OSF actress Catherine Coulson remembered for her big heart
Actor Catherine E. Coulson, a longtime member of the Oregon Shakespeare Festival’s acting company, died Monday at her home after a battle with cancer. Coulson, who spent 22 years with OSF, was perhaps best known for her role as The Log Lady in David Lynch’s television series “Twin Peaks.”
Company members remembered her as a consummate professional with a big heart.
“We’re just devastated,” said Christopher Liam Moore, who directed Coulson in five plays. “She was open, creative, warm, generous, funny, smart.”
“She was such a joy to work with,” said actor Michael Hume, who appeared in eight plays with Coulson. “We became really tight.”
Coulson performed in more than 50 productions with the festival starting in 1994. Among her favorite roles were Clara Stepaneck in 1997’s “The Magic Fire,” which traveled to the Kennedy Center in 1998, Catherine in Robert Schenkkan’s 2005 drama, “By the Waters of Babylon,” a part written for her by the Pulitzer Prize-winning playwright, and Mrs. Gottlieb in 2009’s “Dead Man’s Cell Phone.”
Coulson also worked at the Ensemble Theatre Company of Santa Barbara, Denver Center, San Jose Repertory Theatre and Mark Taper Forum in Los Angeles.
OSF Artistic Director Bill Rauch said in a statement, “I am deeply saddened by Catherine’s passing. She was an integral part of this company, not only as an actor, but as a passionate advocate for the arts, for theater, for OSF and for the community of Ashland.”
Coulson grew up in Southern California. Her mother was a ballet dancer. Her father worked in radio and television as a producer and public relations executive. Coulson trained as an actor at Scripps College in Claremont, Calif., and San Francisco State University, where she earned a master of fine arts degree.
In the early 1970s she was teaching an acting workshop at the American Film Institute in Los Angeles when she met film director David Lynch. He cast her as the nurse in his cult classic “Eraserhead.” She also served as special effects technician, assistant director and still photographer for the picture.
In 1990, Lynch cast Coulson as The Log Lady in “Twin Peaks,” a role that brought her international recognition. The character carried a small log with which she seemed to have a psychic connection and offered advice and warnings based on visions. Townspeople saw the character as crazy. Coulson later attended the Twin Peaks Fan Festival and other events related to the series.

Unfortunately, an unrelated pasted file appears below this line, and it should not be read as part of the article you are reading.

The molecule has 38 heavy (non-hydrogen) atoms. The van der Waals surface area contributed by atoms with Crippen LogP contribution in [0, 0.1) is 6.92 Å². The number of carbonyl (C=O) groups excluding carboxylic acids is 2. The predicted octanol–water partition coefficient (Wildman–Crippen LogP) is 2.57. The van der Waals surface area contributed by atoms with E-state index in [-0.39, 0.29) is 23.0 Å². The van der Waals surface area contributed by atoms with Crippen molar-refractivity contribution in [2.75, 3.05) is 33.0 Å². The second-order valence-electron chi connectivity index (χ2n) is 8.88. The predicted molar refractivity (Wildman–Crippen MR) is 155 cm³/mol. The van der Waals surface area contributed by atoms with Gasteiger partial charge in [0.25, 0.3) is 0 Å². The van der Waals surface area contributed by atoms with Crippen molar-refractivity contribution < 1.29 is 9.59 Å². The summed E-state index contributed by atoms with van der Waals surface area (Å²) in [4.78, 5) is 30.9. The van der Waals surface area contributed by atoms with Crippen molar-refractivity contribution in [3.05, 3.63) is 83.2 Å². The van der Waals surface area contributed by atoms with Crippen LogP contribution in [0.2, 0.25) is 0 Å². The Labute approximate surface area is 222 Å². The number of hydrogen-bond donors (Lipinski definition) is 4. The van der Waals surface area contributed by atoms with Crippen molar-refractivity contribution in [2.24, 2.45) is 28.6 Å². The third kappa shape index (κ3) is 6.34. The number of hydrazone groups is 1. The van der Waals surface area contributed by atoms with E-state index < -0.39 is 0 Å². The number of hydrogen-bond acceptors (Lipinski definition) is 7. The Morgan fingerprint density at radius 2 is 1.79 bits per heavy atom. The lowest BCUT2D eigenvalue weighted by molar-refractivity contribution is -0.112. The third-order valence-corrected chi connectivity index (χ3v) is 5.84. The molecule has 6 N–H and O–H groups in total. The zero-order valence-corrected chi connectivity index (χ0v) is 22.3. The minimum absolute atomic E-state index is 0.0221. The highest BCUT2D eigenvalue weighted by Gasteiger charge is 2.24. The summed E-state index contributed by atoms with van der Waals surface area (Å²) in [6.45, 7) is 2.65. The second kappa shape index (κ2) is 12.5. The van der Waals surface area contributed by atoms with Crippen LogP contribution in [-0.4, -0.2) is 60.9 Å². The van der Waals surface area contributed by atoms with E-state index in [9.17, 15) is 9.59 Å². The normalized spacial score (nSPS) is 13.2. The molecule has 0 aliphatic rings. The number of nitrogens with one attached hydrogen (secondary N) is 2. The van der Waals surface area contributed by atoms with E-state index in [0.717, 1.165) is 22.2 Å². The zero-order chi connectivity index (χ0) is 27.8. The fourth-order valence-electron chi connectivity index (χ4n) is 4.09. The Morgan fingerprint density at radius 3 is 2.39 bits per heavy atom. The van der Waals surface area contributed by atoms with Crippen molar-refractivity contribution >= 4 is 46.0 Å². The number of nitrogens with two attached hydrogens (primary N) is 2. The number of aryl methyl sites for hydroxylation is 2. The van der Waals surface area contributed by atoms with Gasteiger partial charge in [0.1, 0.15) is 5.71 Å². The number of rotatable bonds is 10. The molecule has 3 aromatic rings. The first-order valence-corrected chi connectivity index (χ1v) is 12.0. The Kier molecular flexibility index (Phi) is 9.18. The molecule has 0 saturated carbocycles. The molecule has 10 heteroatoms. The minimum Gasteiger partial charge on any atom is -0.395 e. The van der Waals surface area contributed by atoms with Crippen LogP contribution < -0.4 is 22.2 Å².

Other film and TV credits include “Portlandia," “Psych,” “Calvin Marshall,” “The Secret Life of Houses,” “Another You,” “Twin Peaks: Fire Walk with Me” and “Redwood Highway.” Other OSF roles included Big Mama in 2010’s “Cat on a Hot Tin Roof,” Mattie Fae Aiken in 2011’s “August: Osage County,” Granny, Giant and Milky White in last year’s “Into the Woods” and General Matilda B. Cartwright in this year’s “Guys and Dolls.”
When Coulson and Hume played Mr. and Mrs. van Daan in “The Diary of Anne Frank,” things got so intense in rehearsals they yelled at each other. Then they laughed. The script called for them to spend a lot of time in a bed on the set of the cramped apartment where their characters hid with the Franks from the Germans. They spent the time talking shop, plays, casting.
“If we were good method actors we should have been talking about Nazis,” Hume said. “She was so much fun sometimes we’d just howl.”
Coulson gave Hume a photo in which she, a stately woman in high heels and a big wig, towered above him. When he asked an actor friend about the photo his pal said, “Michael, it looks like she’s taking you for a walk.”
Moore said in reading a play he would sometimes hear Coulson’s voice.
“Other actors loved working with her,” he said. “We’ve been swapping stories. A lot of them are about her generosity. When young actors joined the festival, she’d reach out to them.”
When Rauch was directing Coulson for the first time as a guest conductor in 2002 in Robert Shenkkan’s “Handler,” Moore drove up from Southern California to visit, bringing the couple’s little son Liam, and strolled into a rehearsal not knowing Ashland.
Coulson walked up to Moore and gave him a long list she’d prepared.
“Here are things you can do in Ashland with a toddler,” she said. “And when are we going to have lunch?”
“Her heart was so big,” he said, “it was infectious.”
Reach Medford freelance writer Bill Varble at email@example.com.